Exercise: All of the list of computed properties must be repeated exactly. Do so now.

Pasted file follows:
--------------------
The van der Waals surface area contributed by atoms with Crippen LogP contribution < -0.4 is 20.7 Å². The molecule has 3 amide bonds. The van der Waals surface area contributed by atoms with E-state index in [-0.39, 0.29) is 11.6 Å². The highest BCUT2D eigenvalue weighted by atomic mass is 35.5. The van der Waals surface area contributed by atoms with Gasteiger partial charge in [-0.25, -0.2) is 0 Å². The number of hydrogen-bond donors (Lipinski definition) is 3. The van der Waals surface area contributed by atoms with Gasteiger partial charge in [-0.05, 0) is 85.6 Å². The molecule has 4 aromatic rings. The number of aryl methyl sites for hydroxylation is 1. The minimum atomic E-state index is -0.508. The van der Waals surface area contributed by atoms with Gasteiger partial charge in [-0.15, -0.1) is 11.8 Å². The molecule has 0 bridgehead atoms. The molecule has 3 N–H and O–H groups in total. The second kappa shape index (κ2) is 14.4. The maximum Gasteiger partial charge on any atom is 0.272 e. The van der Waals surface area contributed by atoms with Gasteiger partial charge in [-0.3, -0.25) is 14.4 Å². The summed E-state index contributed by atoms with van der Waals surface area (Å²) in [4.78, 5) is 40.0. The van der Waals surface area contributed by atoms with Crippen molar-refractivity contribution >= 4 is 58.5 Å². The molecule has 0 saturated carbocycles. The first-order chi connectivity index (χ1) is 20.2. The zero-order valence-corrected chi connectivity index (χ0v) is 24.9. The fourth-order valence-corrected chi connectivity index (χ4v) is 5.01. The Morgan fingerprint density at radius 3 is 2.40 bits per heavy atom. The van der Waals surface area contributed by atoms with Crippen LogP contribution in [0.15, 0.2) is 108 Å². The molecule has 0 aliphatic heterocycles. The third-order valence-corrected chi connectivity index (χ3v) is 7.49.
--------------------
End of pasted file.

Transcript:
The van der Waals surface area contributed by atoms with Crippen LogP contribution < -0.4 is 20.7 Å². The molecule has 3 amide bonds. The van der Waals surface area contributed by atoms with E-state index in [-0.39, 0.29) is 11.6 Å². The highest BCUT2D eigenvalue weighted by atomic mass is 35.5. The van der Waals surface area contributed by atoms with Gasteiger partial charge in [-0.25, -0.2) is 0 Å². The number of hydrogen-bond donors (Lipinski definition) is 3. The van der Waals surface area contributed by atoms with Gasteiger partial charge in [-0.05, 0) is 85.6 Å². The molecule has 4 aromatic rings. The number of aryl methyl sites for hydroxylation is 1. The minimum atomic E-state index is -0.508. The van der Waals surface area contributed by atoms with Gasteiger partial charge in [-0.15, -0.1) is 11.8 Å². The molecule has 0 bridgehead atoms. The molecule has 3 N–H and O–H groups in total. The second kappa shape index (κ2) is 14.4. The maximum Gasteiger partial charge on any atom is 0.272 e. The van der Waals surface area contributed by atoms with Gasteiger partial charge in [-0.3, -0.25) is 14.4 Å². The summed E-state index contributed by atoms with van der Waals surface area (Å²) in [4.78, 5) is 40.0. The van der Waals surface area contributed by atoms with Crippen molar-refractivity contribution >= 4 is 58.5 Å². The molecule has 0 saturated carbocycles. The first-order chi connectivity index (χ1) is 20.2. The zero-order valence-corrected chi connectivity index (χ0v) is 24.9. The fourth-order valence-corrected chi connectivity index (χ4v) is 5.01. The Morgan fingerprint density at radius 3 is 2.40 bits per heavy atom. The van der Waals surface area contributed by atoms with Crippen LogP contribution in [0.15, 0.2) is 108 Å². The molecule has 0 aliphatic heterocycles. The third-order valence-corrected chi connectivity index (χ3v) is 7.49.